Minor basilica (Latin: Basilica minor, Basilicae minores in plural) is a title given to some Roman Catholic churches. By canon law no Catholic church can be honoured with the title of basilica unless by apostolic grant or from immemorial custom.
In relation to churches, writers on architecture use the term "basilica" to describe a church built in a particular style. The early Christian purpose-built cathedral basilica of the bishop was in this style, constructed on the model of the semi-public secular basilicas, and its growth in size and importance signalled the gradual transfer of civic power into episcopal hands, which was under way in the 5th century.
In the 18th century, the term took on a canonical sense, unrelated to this architectural style. Basilicas in this canonical sense are divided into major ("greater") and minor basilicas. Today only four, all in Rome, are classified as major basilicas: the major basilicas of St John Lateran, St Peter, St Paul outside the Walls, and St Mary Major. The other canonical basilicas are minor basilicas.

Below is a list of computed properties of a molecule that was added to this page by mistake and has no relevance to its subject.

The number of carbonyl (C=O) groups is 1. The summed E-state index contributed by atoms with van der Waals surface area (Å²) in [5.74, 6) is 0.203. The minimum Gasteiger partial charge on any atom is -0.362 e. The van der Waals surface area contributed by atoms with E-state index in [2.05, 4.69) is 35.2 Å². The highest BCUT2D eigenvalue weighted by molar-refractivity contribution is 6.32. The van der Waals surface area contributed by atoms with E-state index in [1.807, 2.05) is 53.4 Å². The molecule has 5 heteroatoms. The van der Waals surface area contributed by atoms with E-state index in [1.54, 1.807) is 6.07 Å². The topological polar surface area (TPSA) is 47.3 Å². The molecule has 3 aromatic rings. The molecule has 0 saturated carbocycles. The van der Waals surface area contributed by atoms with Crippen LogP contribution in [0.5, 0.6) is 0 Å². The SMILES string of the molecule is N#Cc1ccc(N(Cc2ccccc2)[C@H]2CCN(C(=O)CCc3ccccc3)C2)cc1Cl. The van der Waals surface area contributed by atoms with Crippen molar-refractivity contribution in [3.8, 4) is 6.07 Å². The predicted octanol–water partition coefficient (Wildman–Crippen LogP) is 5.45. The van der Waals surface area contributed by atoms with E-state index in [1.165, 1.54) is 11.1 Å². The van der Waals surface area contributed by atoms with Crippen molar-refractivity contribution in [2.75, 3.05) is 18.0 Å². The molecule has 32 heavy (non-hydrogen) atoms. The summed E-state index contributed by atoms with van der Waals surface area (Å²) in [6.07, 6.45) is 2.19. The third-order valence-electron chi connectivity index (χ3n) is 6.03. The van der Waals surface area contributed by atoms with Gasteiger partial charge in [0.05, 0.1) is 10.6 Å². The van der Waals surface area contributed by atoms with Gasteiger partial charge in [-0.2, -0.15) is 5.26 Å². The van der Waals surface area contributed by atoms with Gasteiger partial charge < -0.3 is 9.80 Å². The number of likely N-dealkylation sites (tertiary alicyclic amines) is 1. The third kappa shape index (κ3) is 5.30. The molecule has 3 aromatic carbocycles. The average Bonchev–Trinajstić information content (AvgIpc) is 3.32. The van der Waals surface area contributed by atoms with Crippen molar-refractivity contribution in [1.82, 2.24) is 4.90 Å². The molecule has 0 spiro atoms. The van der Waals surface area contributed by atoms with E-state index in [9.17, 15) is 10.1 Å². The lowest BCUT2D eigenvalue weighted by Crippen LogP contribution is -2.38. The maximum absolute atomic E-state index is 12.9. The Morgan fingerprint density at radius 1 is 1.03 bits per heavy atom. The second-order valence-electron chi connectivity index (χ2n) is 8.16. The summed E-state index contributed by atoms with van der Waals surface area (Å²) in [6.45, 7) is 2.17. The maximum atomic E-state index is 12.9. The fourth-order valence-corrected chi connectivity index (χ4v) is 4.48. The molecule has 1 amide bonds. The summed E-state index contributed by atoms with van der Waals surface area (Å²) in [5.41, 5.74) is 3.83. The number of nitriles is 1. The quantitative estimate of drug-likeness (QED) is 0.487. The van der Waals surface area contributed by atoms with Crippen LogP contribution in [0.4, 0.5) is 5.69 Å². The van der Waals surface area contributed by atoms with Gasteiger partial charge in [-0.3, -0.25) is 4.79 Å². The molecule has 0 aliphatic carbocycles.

Santa Maria della Salute (English: Saint Mary of Health), commonly known simply as the Salute, is a Roman Catholic church and minor basilica located in the Dorsoduro sestiere of the Italian city of Venice. It stands on a narrow finger of land between the Grand Canal and the Bacino di San Marco making the church visible when entering the Piazza San Marco from the water. The Salute is part of the parish of the Gesuati and is the most recent of the so-called plague-churches.
In 1630 Venice experienced an unusually devastating outbreak of the plague. As a votive offering for the city's deliverance from the pestilence, the Republic of Venice vowed to build and dedicate a church to Our Lady of Health (or of Deliverance, Italian: Salute). The church was designed in the then fashionable baroque style by Baldassare Longhena, who studied under the architect Vincenzo Scamozzi. Construction began in 1631. Most of the objects of art housed in the church bear references to the Black Death.
The dome of the Salute was an important addition to the Venice skyline and soon became emblematic of the city, inspiring artists like Canaletto, J. M. W. Turner, John Singer Sargent, Francesco Guardi and Laza Kostić.